Valentino Rossi said on stage on Saturday night at Silverstone that the team are expecting a whole host of changes (again!) for the Laguna Seca round at the end of July. He categorically stated that as it stands now he will stay with Ducati for 2013 but if these parts do not make the desired changes then he will begin to look at potential options for next season instead. These options are just as full of ‘if’s, but’s and maybe’s’ and where he will go only Valentino knows. I can’t see him in any full factory squad other than the one he is in, that is unless Suzuki make a shock return 12 months earlier than originally planned.
There are other hungrier and currently faster riders who are above VR in the pecking order for rides next season, and they’re a damn sight cheaper too and come without the travelling circus that is VR’s entourage but they don’t yet posess the marketing potential of the Italian. There is also the question of crew. Valentino will undoubtedly want to bring his crew with him should he move on, the biggest question over this is will they actually want to? These guys have been travelling the world, winning title after title, for almost 20 years and with Jerry Burgess having understandable concerns at home and other crew members with growing families it’s not a given that ‘my guys’ will move with him. Plus after chasing their backsides and not getting very far for the last 18 months, this Ducati ‘adventure’ must be taking its toll on MotoGP’s most successful crew.
The absolute bottom line is nobody can say for certain where people will be sitting when the music stops, every week there is another angle to consider and another permutation we hadn’t thought of. I mean, Cal to Ducati? Scott Redding to Ducati? I know both have been courted by the Italian giants and both would fare well on their bikes but it again depends on what happens above them. Nothing major will happen until Valentino and Dani Pedrosa decide what they’re going to do. Apart from the addition of Marquez, it is a realistic possibility that seven of the top eight seats could actually remain static for another season, has anybody actually considered that...?
One thing that was really noticeable at Silverstone was the glaring speed difference between CRT and prototype motorcycles, CRT positively sluggish in comparison. To make CRT a viable option for up and coming riders from Moto2 or World Superbikes something needs to be done to bring the lesser bikes closer in terms of lap times to the satellite teams rather than just hanging on to their coat-tails. If a successful Moto2 rider had the option of CRT or another season as a Moto2 front runner I have no doubt what they would choose. If CRT was closer time-wise we would see more big name riders partaking in that category rather than Edwards and de Puniet as the star attractions and replacing riders like Pasini, Hernandez etc to further enhance the profile of the series.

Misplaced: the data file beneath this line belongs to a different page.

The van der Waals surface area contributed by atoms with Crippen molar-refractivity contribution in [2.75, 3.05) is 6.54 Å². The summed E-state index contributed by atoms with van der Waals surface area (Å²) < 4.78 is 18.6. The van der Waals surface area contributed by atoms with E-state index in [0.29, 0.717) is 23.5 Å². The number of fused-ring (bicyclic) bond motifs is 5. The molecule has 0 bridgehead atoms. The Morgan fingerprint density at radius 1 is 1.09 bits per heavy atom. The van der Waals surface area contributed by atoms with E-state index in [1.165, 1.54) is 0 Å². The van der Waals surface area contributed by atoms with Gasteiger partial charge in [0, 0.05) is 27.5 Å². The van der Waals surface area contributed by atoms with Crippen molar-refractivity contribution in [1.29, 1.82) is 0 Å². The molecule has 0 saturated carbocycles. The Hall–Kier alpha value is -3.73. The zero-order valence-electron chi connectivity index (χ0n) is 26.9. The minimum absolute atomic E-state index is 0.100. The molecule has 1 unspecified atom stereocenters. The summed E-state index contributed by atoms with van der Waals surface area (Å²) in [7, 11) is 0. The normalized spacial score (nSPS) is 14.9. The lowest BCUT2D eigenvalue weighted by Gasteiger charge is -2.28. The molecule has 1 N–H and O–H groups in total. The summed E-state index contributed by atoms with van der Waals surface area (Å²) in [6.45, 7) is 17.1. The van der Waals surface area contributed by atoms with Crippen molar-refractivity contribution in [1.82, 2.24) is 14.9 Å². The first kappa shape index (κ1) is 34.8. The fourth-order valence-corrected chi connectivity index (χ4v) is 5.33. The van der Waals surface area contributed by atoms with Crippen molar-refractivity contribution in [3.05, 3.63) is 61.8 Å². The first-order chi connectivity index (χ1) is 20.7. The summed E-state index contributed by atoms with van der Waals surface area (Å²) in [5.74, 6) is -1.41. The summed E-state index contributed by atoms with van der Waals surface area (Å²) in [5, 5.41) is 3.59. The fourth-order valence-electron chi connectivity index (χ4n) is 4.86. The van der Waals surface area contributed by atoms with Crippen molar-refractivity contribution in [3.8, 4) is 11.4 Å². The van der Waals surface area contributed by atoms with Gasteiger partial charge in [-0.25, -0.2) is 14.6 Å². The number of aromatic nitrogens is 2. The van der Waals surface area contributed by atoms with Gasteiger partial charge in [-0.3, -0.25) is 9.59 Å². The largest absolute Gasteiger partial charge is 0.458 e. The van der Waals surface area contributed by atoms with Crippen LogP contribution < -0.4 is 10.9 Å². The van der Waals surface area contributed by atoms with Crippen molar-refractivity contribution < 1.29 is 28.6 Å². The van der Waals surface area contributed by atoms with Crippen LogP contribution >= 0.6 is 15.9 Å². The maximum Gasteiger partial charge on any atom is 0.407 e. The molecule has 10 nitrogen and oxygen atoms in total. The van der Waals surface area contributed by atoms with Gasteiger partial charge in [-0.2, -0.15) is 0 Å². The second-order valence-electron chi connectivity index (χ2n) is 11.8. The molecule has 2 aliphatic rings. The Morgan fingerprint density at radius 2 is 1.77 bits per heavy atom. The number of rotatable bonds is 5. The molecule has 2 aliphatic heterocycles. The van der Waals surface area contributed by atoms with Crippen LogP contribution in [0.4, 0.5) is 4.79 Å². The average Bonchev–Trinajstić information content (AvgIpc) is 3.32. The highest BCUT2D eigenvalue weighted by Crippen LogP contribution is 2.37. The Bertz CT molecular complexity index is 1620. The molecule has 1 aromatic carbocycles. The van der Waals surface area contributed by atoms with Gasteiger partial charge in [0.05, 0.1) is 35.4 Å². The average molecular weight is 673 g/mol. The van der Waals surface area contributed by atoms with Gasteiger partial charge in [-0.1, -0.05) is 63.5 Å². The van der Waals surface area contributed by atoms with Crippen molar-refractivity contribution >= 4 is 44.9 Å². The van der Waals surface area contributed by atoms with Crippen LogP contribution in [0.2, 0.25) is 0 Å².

CRT will come good, it has too – it may not be in the same guise though as rules need to be amended to further improve the spec and competitiveness of the machines in order to attract the class of rider needed to push it forward to the next level.
The championship overall is looking at this early stage like Lorenzo’s second major crown could be in the making, his podium run so far has been reminiscent of the campaign Stoner put in last season and he looks completely at ease with his M1 and his style smoother and more accurate than ever. Ominous.
As much as I love BSB, as much as I love watching them do their thing – there really is nothing to beat MotoGP. The sight of the world’s elite riders mastering the bucking (not in Jorge Lorenzo’s case I must add...smooth like butter) sliding pinnacles of motorcycle engineering excellence is an experience every race fan should have. The TV does not do the colours of the machines and riders leathers justice; they are the most intense colours you can imagine but the biggest thing of the whole experience is the noise! It goes right through you, a true assault on the senses – not just the sheer noise of acceleration of the machines but the noise they make under braking and the split-second gear changes are just mind-blowing. If you have never seen a MotoGP bike in action, make that trip to Silverstone next year, even if it’s just for Practice or Qualifying. I promise you wont regret it.
Thanks for reading.
Link courtesy of Autosport.com